How To Build A Day Trading Computer Like A Pro

When walking into a big box store you always get that one freshly trained salesperson who will try to sell you a bunch of stuff you don’t need. If you don’t know what to look out for you may be spending extra money on extra parts you don’t need.

Building your own Day Trading Computer doesn’t have to be difficult if you know your requirements beforehand and know the tools of your trade. Here’s a handy guide to go over some essentials and a few extras to DIY your own day trading the computer.

The Computer

First thing’s first – the computer itself is obviously the quintessential element you need to begin trading. You want to make sure you find one that can handle a fast solid-state drive and also multiple monitors.

My favorite is the Falcon PC not only for their price point but they are fast and compact as well. Their A-10 is also one of the best trading computers for beginners and can be upgraded easily.

CPU

Your CPU is what keeps your computer going and the more powerful it is the faster your computer will be. Processors are available from 1GHz – 4GHz, with 1 being the slowest. You’re going to want to watch out for the number of cores in your CPU. The more cores in a CPU the more processes your computer can run simultaneously. For day trading you probably won’t need one that’s top of the line, but find one with at least 4 cores.

Hard Drives

Everyone knows the bigger the drive the more storage space it has for your OS, data, programs etc. For everyday computing most people use a hard disk drive (or an HDD) because they’re cheaper. However a Solid-State drive (SSD) is the preferred drive for trading computers. This is because they perform much faster – which will eliminate any hiccups or pauses while trading.

RAM

The random access memory is utilized when you open and run your programs. Think of it as short term memory whereas your hard drive is long term memory. Because you’ll probably have chats or browsers open while your trading software is also running, you’ll need a RAM with lots of space. 4GB is an alright amount of space, but if you can find yourself a RAM of 8GB-16GB to ensure optimal speed.

Graphics Card

Graphics card’s are also incredibly crucial to your build – without them you won’t be able to see anything on your screen. Since you’ll be using more than two monitors for your trading it’s strongly recommended you get a powerful one. This will make graphics look all around sharper and will allow you to see them better on multiple screens. A graphics card with a 2GB memory is fine for daily computing, but because multiple monitor setups should use a GPU of 4GB’s or higher.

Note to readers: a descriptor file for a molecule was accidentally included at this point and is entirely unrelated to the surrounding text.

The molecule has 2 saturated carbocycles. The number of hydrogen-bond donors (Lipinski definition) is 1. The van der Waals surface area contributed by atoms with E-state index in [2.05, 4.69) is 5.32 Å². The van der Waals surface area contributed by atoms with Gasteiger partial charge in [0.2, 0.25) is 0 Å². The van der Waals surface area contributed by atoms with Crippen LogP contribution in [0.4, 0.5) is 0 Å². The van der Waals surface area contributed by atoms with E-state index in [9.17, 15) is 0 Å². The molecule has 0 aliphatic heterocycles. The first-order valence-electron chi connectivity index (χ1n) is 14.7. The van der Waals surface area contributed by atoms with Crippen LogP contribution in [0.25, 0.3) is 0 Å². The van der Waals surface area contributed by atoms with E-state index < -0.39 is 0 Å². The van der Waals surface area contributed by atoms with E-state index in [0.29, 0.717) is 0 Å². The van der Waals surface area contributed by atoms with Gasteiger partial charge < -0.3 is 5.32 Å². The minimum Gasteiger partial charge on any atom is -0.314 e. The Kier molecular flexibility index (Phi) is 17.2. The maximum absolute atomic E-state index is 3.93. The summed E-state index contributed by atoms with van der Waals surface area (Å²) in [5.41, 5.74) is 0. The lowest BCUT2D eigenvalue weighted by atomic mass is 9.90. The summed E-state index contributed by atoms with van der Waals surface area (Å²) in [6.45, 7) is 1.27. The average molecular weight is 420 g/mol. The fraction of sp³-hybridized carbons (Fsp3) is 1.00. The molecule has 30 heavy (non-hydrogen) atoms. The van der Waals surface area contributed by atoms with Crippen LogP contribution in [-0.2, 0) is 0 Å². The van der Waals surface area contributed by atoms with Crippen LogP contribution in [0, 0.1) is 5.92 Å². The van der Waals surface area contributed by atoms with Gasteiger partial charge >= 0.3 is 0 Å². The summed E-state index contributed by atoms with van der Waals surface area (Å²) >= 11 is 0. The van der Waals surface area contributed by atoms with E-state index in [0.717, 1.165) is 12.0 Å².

The Monitor

Okay so you probably already know what a monitor is – and in the world of trading they’re incredibly important. For newer traders a set up of at least 2 monitors is recommended. This will allow you to view 4 charts on each, meaning you can see a total of 8 at once. Pros typically favor a 6 monitor setup.

Resolution

These days a 1080p monitor is most common, and you should go with a resolution that matches your graphics card. However 4k monitors will give you a much clearer image with sharper details.

Size

The size of your monitor is reliant on two things: your personal preference and your trading space. You should aim to match the size of your trading space. This might mean putting smaller monitors together to fit on a desk, or larger ones to fill a room. It also depends on how well you see and what orientation works best for you.

Stands & Mounts

The stand that comes with your monitor won’t be able to support more than one monitor and you’re also going to want an ergonomic option if you plan on trading for more than a few hours. There are three ways day traders assemble their monitor setup.

Desk mounts can typically hold between 1 – 2 monitors and are attached directly on the back of the monitor. It will also conveniently clamp to your desk.

Wall mounts are another method of monitor hookup. You’ve probably seen similar ones for televisions mounted on walls. They’re great because they keep your monitors in place and you can move them forward or backward, but they are a permanent solution so only adhere monitors this way if you’re going to be using them in the long run.

Monitor stands are your best bet when it comes to monitor organization. Monitor stands will grip the sides of your monitors and will easily allow for 4 monitors to be displayed at a time. They may not be the smallest, but they will still fit on a large desk or table.

Conclusion

Some of the things listed here you may find to be expensive at first, but if you know where to look you can easily get the most bang for your buck. Remember you’re also spending money on elements that are built to last and handle any amount of day trading.

Also Read: Top 5 Best PC Anti-Virus Software In 2020

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